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volume 2 - resource management Strategies

Average

Range

Average

Range

Average

Range

$29.76

$6.3-$91.24

$31.85

$7.5-$112.6

$38.65

$7.50-$130.9

$38.40

$11.25-$85.13

$38.96

$12.49-$85.13

$42.99

$18.15-$79.35

$16.15

$8.00-$26.89

$17.64

$9.00-$36.60

$28.34

$9.65-$48.71

$29.28

$8.21-$69.90

$17.64

$9.45-$77.72

$28.34

$14.57-$82.55

2006 Survey

2003

Survey

Region Northern Coastal San Joaquin Valley Southern

Source: data from Black & Veatch 2006 California Water Rate Survey;

per 1,500 cubic feet

(11,000 gallons) of water

used.

Table 14-6 Monthly water charges in California by

2001 Survey

region

1,500 cubic feet (11,000 gallons) of water a month increased from $30.33 in 2003 to $36.39 in 2006. This is a 16.7 percent increase during the three-year period (Black & Veatch, 2006). The survey also compared the average and range of monthly charges in California by region for 2001, 2003, and 2006, as shown in Table 14-6. This shows that the coastal communities continue to have the highest average residential monthly water charge, while the San Joaquin Valley has consistently had the lowest average residential monthly water charge. The highest percent increase in average residential monthly water charge occurred in the San Joaquin Valley with a 27.5 percent increase.

Table 14-7 shows the actual average annual water bill for water usage by area as a share of median household income for the period of 2004 to 2006 (Public Policy Institute, 2006).

Treatment costs for compliance with the arsenic MCL in California will affect more than one million households in about 275 water systems. The average annualized cost per household to comply with the federal MCL for arsenic in California is estimated to range from $140 to $1,870 depending on the size of the water system (CDPH, 2008b). These treatment costs are in addition to current costs for drinking water.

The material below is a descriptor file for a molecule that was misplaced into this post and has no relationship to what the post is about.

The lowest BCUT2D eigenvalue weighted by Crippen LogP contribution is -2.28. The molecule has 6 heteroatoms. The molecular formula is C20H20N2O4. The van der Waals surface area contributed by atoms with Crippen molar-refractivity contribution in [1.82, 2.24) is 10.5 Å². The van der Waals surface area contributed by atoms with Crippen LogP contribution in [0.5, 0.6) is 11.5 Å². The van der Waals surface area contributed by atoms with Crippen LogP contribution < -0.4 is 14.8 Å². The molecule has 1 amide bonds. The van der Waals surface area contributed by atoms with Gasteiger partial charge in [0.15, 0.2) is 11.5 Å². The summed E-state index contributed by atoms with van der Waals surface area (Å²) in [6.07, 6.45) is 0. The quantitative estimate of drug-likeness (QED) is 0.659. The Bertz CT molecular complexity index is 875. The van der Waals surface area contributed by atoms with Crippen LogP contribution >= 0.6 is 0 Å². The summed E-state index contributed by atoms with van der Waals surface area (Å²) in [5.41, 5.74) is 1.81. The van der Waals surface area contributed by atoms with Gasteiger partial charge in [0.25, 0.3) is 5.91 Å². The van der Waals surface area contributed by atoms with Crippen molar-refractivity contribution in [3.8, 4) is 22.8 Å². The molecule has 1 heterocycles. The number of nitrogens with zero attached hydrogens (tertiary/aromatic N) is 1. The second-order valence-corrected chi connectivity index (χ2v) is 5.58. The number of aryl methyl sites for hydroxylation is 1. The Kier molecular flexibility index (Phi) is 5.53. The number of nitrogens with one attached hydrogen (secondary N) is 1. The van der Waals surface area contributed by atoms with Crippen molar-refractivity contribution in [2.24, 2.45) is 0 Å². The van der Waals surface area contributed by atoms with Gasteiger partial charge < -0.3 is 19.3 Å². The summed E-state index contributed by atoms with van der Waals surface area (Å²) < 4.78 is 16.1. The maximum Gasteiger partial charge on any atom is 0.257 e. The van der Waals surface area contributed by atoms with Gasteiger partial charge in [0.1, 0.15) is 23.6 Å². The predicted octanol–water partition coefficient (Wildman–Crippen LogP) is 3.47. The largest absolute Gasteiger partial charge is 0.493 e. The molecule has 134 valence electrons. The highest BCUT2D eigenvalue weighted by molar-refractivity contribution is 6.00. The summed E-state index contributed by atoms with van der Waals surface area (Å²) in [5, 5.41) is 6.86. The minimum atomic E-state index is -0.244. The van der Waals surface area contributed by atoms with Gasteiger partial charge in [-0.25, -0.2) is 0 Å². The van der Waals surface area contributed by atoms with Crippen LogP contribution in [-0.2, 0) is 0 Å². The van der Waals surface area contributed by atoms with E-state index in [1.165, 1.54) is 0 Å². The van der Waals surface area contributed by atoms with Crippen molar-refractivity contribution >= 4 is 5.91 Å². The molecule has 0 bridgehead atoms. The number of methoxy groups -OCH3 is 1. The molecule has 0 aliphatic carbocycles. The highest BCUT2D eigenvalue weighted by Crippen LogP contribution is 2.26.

Up to one-third of the operations and maintenance costs for some water utilities are energy related, including energy used for water treatment and pumping. One factor in water-related energy consumption is the use of new technologies that are more energy intensive than most previous treatment technologies—UV treatment and high pressure membranes for example.

Desalination will play an increasing role in water supply in California, both for brackish groundwater desalination and seawater desalination. Historically, the high cost and energy requirements of desalination had confined its use to places where energy is inexpensive and freshwater scarce. Recent advances in technology, especially improvements in membranes, have made desalination a realistic water supply option. The cost of desalinating seawater is now competitive with other alternatives in some locations and for some high-valued uses. However, although process costs have been reduced due to the newer membranes that allow for lower energy consumption, the

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caLifoRnia WateR PLan | update 2009

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